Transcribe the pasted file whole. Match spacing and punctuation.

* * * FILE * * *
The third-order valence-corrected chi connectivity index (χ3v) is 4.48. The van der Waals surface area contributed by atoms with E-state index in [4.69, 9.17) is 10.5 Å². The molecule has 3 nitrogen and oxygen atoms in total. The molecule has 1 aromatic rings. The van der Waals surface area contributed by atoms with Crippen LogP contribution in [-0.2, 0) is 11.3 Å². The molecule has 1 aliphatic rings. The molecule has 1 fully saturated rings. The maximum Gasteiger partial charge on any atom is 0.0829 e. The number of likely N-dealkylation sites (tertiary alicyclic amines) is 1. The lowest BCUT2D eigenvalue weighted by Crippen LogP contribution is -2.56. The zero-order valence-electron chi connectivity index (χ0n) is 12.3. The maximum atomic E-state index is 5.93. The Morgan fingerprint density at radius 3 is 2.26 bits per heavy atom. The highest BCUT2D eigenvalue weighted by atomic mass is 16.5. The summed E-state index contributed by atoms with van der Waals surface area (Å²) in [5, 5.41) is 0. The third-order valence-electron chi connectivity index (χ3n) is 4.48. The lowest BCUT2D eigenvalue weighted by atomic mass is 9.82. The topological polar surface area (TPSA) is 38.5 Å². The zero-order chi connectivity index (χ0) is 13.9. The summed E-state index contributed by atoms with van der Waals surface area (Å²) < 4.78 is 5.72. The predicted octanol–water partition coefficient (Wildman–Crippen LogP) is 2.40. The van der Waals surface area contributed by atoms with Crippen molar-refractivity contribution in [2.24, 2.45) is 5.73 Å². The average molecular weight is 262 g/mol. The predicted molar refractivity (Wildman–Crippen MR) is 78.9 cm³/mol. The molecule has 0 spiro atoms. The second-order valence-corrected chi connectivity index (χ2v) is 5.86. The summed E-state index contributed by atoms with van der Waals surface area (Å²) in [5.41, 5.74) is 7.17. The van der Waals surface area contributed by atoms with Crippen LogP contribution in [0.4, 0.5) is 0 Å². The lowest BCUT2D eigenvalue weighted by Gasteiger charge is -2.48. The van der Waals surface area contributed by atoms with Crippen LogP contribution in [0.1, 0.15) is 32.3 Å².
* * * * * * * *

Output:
The third-order valence-corrected chi connectivity index (χ3v) is 4.48. The van der Waals surface area contributed by atoms with E-state index in [4.69, 9.17) is 10.5 Å². The molecule has 3 nitrogen and oxygen atoms in total. The molecule has 1 aromatic rings. The van der Waals surface area contributed by atoms with Crippen LogP contribution in [-0.2, 0) is 11.3 Å². The molecule has 1 aliphatic rings. The molecule has 1 fully saturated rings. The maximum Gasteiger partial charge on any atom is 0.0829 e. The number of likely N-dealkylation sites (tertiary alicyclic amines) is 1. The lowest BCUT2D eigenvalue weighted by Crippen LogP contribution is -2.56. The zero-order valence-electron chi connectivity index (χ0n) is 12.3. The maximum atomic E-state index is 5.93. The Morgan fingerprint density at radius 3 is 2.26 bits per heavy atom. The highest BCUT2D eigenvalue weighted by atomic mass is 16.5. The summed E-state index contributed by atoms with van der Waals surface area (Å²) in [5, 5.41) is 0. The third-order valence-electron chi connectivity index (χ3n) is 4.48. The lowest BCUT2D eigenvalue weighted by atomic mass is 9.82. The topological polar surface area (TPSA) is 38.5 Å². The zero-order chi connectivity index (χ0) is 13.9. The summed E-state index contributed by atoms with van der Waals surface area (Å²) < 4.78 is 5.72. The predicted octanol–water partition coefficient (Wildman–Crippen LogP) is 2.40. The van der Waals surface area contributed by atoms with Crippen molar-refractivity contribution in [2.24, 2.45) is 5.73 Å². The average molecular weight is 262 g/mol. The predicted molar refractivity (Wildman–Crippen MR) is 78.9 cm³/mol. The molecule has 0 spiro atoms. The second-order valence-corrected chi connectivity index (χ2v) is 5.86. The summed E-state index contributed by atoms with van der Waals surface area (Å²) in [5.41, 5.74) is 7.17. The van der Waals surface area contributed by atoms with Crippen LogP contribution in [0.4, 0.5) is 0 Å². The lowest BCUT2D eigenvalue weighted by Gasteiger charge is -2.48. The van der Waals surface area contributed by atoms with Crippen LogP contribution in [0.1, 0.15) is 32.3 Å².